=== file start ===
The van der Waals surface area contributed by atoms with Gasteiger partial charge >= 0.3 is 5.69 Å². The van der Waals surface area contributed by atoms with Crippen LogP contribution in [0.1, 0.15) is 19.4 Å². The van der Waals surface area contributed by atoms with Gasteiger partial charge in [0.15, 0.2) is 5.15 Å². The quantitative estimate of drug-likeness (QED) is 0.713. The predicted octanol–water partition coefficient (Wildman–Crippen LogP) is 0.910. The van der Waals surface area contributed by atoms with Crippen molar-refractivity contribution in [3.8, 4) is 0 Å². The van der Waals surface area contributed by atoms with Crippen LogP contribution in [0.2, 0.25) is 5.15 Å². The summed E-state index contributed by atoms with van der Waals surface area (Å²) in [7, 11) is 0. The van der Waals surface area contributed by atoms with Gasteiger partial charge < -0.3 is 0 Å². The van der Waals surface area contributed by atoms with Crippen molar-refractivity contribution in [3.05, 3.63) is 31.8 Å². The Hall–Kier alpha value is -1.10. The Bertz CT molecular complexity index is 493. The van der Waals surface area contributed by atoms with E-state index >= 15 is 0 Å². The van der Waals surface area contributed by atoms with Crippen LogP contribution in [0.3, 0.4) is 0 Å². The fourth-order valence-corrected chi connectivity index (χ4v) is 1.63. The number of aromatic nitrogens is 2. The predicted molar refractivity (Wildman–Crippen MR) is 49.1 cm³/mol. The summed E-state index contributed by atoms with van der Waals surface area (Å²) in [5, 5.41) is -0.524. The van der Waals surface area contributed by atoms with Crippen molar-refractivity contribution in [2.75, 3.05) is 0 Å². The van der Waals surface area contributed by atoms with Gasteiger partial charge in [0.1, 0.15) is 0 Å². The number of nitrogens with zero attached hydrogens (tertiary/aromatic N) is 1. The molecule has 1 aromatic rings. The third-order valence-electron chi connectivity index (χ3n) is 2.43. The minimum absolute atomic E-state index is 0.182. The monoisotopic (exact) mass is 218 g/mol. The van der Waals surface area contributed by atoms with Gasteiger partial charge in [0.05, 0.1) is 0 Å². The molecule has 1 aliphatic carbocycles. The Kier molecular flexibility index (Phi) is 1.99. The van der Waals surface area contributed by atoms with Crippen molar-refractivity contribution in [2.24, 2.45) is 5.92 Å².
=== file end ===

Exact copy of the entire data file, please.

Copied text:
The van der Waals surface area contributed by atoms with Gasteiger partial charge >= 0.3 is 5.69 Å². The van der Waals surface area contributed by atoms with Crippen LogP contribution in [0.1, 0.15) is 19.4 Å². The van der Waals surface area contributed by atoms with Gasteiger partial charge in [0.15, 0.2) is 5.15 Å². The quantitative estimate of drug-likeness (QED) is 0.713. The predicted octanol–water partition coefficient (Wildman–Crippen LogP) is 0.910. The van der Waals surface area contributed by atoms with Crippen molar-refractivity contribution in [3.8, 4) is 0 Å². The van der Waals surface area contributed by atoms with Crippen LogP contribution in [0.2, 0.25) is 5.15 Å². The summed E-state index contributed by atoms with van der Waals surface area (Å²) in [7, 11) is 0. The van der Waals surface area contributed by atoms with Gasteiger partial charge < -0.3 is 0 Å². The van der Waals surface area contributed by atoms with Crippen molar-refractivity contribution in [3.05, 3.63) is 31.8 Å². The Hall–Kier alpha value is -1.10. The Bertz CT molecular complexity index is 493. The van der Waals surface area contributed by atoms with E-state index >= 15 is 0 Å². The van der Waals surface area contributed by atoms with Crippen LogP contribution in [0.3, 0.4) is 0 Å². The fourth-order valence-corrected chi connectivity index (χ4v) is 1.63. The number of aromatic nitrogens is 2. The predicted molar refractivity (Wildman–Crippen MR) is 49.1 cm³/mol. The summed E-state index contributed by atoms with van der Waals surface area (Å²) in [5, 5.41) is -0.524. The van der Waals surface area contributed by atoms with Crippen molar-refractivity contribution in [2.75, 3.05) is 0 Å². The van der Waals surface area contributed by atoms with Gasteiger partial charge in [0.1, 0.15) is 0 Å². The number of nitrogens with zero attached hydrogens (tertiary/aromatic N) is 1. The molecule has 1 aromatic rings. The third-order valence-electron chi connectivity index (χ3n) is 2.43. The minimum absolute atomic E-state index is 0.182. The monoisotopic (exact) mass is 218 g/mol. The van der Waals surface area contributed by atoms with Gasteiger partial charge in [0.05, 0.1) is 0 Å². The molecule has 1 aliphatic carbocycles. The Kier molecular flexibility index (Phi) is 1.99. The van der Waals surface area contributed by atoms with Crippen molar-refractivity contribution in [2.24, 2.45) is 5.92 Å².